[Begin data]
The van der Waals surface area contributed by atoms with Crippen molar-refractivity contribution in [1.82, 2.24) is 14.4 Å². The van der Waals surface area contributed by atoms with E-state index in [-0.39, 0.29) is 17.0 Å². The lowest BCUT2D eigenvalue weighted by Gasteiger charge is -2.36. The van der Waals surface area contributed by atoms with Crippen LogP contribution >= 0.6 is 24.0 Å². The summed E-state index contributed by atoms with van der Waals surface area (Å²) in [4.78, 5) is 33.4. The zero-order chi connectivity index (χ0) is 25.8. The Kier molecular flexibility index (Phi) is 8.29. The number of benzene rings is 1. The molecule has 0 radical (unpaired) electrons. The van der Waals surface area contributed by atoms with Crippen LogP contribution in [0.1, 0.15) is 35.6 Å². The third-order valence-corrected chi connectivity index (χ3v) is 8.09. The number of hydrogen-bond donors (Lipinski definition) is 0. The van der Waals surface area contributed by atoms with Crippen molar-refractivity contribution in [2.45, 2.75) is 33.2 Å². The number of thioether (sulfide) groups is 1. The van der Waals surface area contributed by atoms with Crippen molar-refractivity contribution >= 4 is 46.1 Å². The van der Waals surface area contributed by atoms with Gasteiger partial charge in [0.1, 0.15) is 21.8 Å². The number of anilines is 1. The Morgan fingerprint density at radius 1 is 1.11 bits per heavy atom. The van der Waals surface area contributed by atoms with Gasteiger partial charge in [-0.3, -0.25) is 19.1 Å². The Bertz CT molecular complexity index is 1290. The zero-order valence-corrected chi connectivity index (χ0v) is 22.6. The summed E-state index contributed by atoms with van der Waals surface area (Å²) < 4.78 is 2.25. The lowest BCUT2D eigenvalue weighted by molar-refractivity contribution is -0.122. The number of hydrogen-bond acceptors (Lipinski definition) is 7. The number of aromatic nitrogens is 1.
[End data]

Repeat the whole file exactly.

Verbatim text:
The van der Waals surface area contributed by atoms with Crippen molar-refractivity contribution in [1.82, 2.24) is 14.4 Å². The van der Waals surface area contributed by atoms with E-state index in [-0.39, 0.29) is 17.0 Å². The lowest BCUT2D eigenvalue weighted by Gasteiger charge is -2.36. The van der Waals surface area contributed by atoms with Crippen LogP contribution >= 0.6 is 24.0 Å². The summed E-state index contributed by atoms with van der Waals surface area (Å²) in [4.78, 5) is 33.4. The zero-order chi connectivity index (χ0) is 25.8. The Kier molecular flexibility index (Phi) is 8.29. The number of benzene rings is 1. The molecule has 0 radical (unpaired) electrons. The van der Waals surface area contributed by atoms with Crippen LogP contribution in [0.1, 0.15) is 35.6 Å². The third-order valence-corrected chi connectivity index (χ3v) is 8.09. The number of hydrogen-bond donors (Lipinski definition) is 0. The van der Waals surface area contributed by atoms with Crippen molar-refractivity contribution in [2.45, 2.75) is 33.2 Å². The number of thioether (sulfide) groups is 1. The van der Waals surface area contributed by atoms with Crippen molar-refractivity contribution >= 4 is 46.1 Å². The van der Waals surface area contributed by atoms with Gasteiger partial charge in [0.1, 0.15) is 21.8 Å². The number of anilines is 1. The Morgan fingerprint density at radius 1 is 1.11 bits per heavy atom. The van der Waals surface area contributed by atoms with Gasteiger partial charge in [-0.3, -0.25) is 19.1 Å². The Bertz CT molecular complexity index is 1290. The zero-order valence-corrected chi connectivity index (χ0v) is 22.6. The summed E-state index contributed by atoms with van der Waals surface area (Å²) < 4.78 is 2.25. The lowest BCUT2D eigenvalue weighted by molar-refractivity contribution is -0.122. The number of hydrogen-bond acceptors (Lipinski definition) is 7. The number of aromatic nitrogens is 1.